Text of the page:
Rockwell SoniCrafter Oscillating Tool Review

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Written by Chris     May 13, 2009    

I don't know that there has been a single type of tool that has been more popular at a given time, then the oscillating tool is today. The main reason behind this, is the fact that most of these tools have all come out at around the same time. Rockwell, unlike Bosch and Dremel, is relatively unknown, but has a few things that are helping them out. One being the popularity of their JawHorse which I have seen discussed in a number of tool related message boards, another is their infomercials. Which is also how the Fein MultiMaster was first sold.

The Rockwell SoniCrafter is right up there with the more expensive Fein MultiMaster in terms of power. The MultiMaster is listed as having 250 watts, and the SoniCrafter is listed as having 2.3 amps. We multiply the amp times the volts to get the watts. 2.3 amps x 120 volts = 276 watts. This is probably the peak output, so I am going to call them even at 250 watts. I have never used the MultiMaster, so I can not do a side by side, but the specs seem to be pretty much equal with the same oscillation angle of 3.2 degrees, and a similar speed range of 11,000-20,000 oscillations per minute.

The SoniCrafter feels really solid in my hands, and is well balanced. It is comfortable to use with either hand or both at the same time. I was actually surprised at how well the body of it is built, and doesn't feel cheap in any way. The location of the variable speed dial is near the back of the tool, which does make it almost impossible to adjust with one hand. I assume it was placed in the rear to prevent accidental adjustments.

The little things make me happy. The 10 foot cord is really nice, and in my opinion should be the minimum size included on most power tools. 6 foot cords don't cut it. In addition to the good size cord is a built in hook and loop tie that will keep that long cord manageable. One of my complaints about the Dremel was the lack of a good Allen wrench holder. This is not a problem with the Rockwell as they have a holder built in to the back of the SoniCrafter.

The 72-piece SoniCrafter kit I am reviewing also comes with a dust extraction kit, that can also be purchased separately later if you buy one of the smaller kits. As seen in the photo, the dust kit attaches to the bottom of the SoniCrafter using a clip, and is held in place by the sanding pad at the other end. It comes with a couple different size fittings that allow you to fit it to your vacuum or dust extractor. It works surprisingly well for sanding, picking up most of the dust. This is probably due to the tight fit of the dust attachment against the back of to sanding pad. The Dust attachment can be used while cutting, although it doesn't work as well and it will limit your cutting depth. Only taking a few seconds to remove and attach makes it easy to switch between tasks. Continued After Read More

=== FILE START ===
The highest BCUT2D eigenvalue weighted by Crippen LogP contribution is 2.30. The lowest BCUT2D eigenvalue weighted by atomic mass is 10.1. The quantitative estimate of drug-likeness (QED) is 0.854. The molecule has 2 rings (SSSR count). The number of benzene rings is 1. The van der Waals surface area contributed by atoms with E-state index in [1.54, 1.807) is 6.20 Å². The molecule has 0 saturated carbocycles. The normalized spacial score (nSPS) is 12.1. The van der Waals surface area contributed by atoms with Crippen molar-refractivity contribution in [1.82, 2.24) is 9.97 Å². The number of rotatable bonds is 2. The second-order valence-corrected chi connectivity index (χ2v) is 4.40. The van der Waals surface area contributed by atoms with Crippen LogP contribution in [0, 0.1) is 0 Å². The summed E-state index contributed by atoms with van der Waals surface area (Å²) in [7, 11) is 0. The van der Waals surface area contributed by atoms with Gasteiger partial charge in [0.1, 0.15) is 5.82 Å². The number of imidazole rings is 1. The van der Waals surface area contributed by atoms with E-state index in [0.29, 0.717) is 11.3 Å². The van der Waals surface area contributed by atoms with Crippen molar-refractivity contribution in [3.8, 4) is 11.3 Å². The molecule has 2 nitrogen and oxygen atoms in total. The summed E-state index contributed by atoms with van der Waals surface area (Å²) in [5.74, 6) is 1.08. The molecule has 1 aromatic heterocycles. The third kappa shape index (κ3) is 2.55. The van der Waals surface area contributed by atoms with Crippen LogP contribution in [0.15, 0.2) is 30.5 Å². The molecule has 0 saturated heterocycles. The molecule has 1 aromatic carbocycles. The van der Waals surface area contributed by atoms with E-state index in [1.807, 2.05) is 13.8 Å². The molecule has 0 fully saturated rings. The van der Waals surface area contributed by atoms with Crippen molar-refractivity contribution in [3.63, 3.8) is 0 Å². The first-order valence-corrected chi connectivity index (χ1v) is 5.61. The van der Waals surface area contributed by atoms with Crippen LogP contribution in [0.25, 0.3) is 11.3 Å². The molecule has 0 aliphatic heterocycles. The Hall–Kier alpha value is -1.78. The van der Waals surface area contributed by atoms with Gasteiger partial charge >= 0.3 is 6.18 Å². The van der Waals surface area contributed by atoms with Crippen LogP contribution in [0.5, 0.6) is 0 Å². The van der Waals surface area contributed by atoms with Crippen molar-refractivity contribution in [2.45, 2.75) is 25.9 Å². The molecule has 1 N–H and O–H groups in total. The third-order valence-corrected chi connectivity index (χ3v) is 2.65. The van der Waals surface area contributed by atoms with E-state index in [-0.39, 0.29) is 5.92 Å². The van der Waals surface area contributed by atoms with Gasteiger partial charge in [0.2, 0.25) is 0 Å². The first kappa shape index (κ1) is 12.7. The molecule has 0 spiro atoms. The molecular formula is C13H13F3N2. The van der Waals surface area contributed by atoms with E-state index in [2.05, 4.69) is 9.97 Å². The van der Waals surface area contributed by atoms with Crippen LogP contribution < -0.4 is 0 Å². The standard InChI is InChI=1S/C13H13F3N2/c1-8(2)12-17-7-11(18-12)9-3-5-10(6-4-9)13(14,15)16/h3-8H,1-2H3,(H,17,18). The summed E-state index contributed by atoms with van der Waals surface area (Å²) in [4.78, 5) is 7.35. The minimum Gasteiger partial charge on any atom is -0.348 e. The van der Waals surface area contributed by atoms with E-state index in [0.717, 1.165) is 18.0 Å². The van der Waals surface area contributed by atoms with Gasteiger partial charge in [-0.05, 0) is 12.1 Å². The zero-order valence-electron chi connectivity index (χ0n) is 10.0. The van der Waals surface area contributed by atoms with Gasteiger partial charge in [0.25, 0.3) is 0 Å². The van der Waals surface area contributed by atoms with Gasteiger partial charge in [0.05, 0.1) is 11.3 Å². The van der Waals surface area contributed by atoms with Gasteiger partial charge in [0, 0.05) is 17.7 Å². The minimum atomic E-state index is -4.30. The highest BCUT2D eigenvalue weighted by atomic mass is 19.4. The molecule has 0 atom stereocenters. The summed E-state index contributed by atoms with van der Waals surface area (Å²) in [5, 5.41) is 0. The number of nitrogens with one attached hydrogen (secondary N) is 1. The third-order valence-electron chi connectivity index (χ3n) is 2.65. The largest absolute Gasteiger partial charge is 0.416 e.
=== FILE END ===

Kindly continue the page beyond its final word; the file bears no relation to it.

The 72-piece SoniCrafter kit is mostly made up of sanding sheets, but you do get quite a bit for your money. It comes with both a 3-1/8" HSS Segment Saw blade, and a Standard End Cut 1-3/8 blade for your cutting needs, a Rigid Scraping Blade, Sanding Pad, a Finger Sanding Pad, 2 Felt Polishing Pads, a Carbide Rasp and a Carbide Grit Segment Saw Blade, 2-1/2". The Carbide Saw can be used to cut out grout, cut cement board, plaster etc, and it does it all with a lot less dust then a regular saw.

I pulled out the sanding pads and sheets to do some testing on the sanding aspect of the tool as well as the dust collection. One thing you will notice is how well the sanding pad holds the sanding sheets. It takes a good deal of effort to remove them, which probably means you don't have to worry about them coming loose during heavy sanding. I have never had a hook and loop product hold so well.

One complaint I have about the saw blade attachments, is that the teeth are not actually sharpened. It looks like they are just stamped out, which means they probably just scrape their way through. While they do cut OK, I think it would be worth it for them to sell a blade that has a better cutting tooth. Rockwell offers a few more attachments that are not included in the kit, but they don't have any that can cut through hard metals such as nails and screws. Another complaint I have is with the storage bag, while it is a nice way to store the SoniCrafter, is is too short to hold the tool with a blade attached. You will have to remove your attachments before you put it away. If the bag were a couple inched longer, this would not be a problem.

During all of my testing I never ran into any problems, and was generally satisfied. The SoniCrafter was able to cut in places that other saws could not. Including electrical cutouts that were buried behind installed cabinets. When my Father needed to do a tricky cut for one of his projects, I was quick to suggest the Rockwell SoniCrafter. One thing I did notice, is the metal head does get a little hot during long periods of use, but is does cool quickly.

The basic 20-piece SoniCrafter Kit is only $20 more then the Dremel Multi-Max at $120, so it is really a no-brainer to spend a little more a get the Rockwell. The only problem with the Rockwell, is that you will have to buy your replacement attachments online from Rockwell or another store such as Amazon. Rockwell's 37-piece kit is around $140, and the 72-piece kit is around $180 on Amazon. - [:cicn:] Amazon

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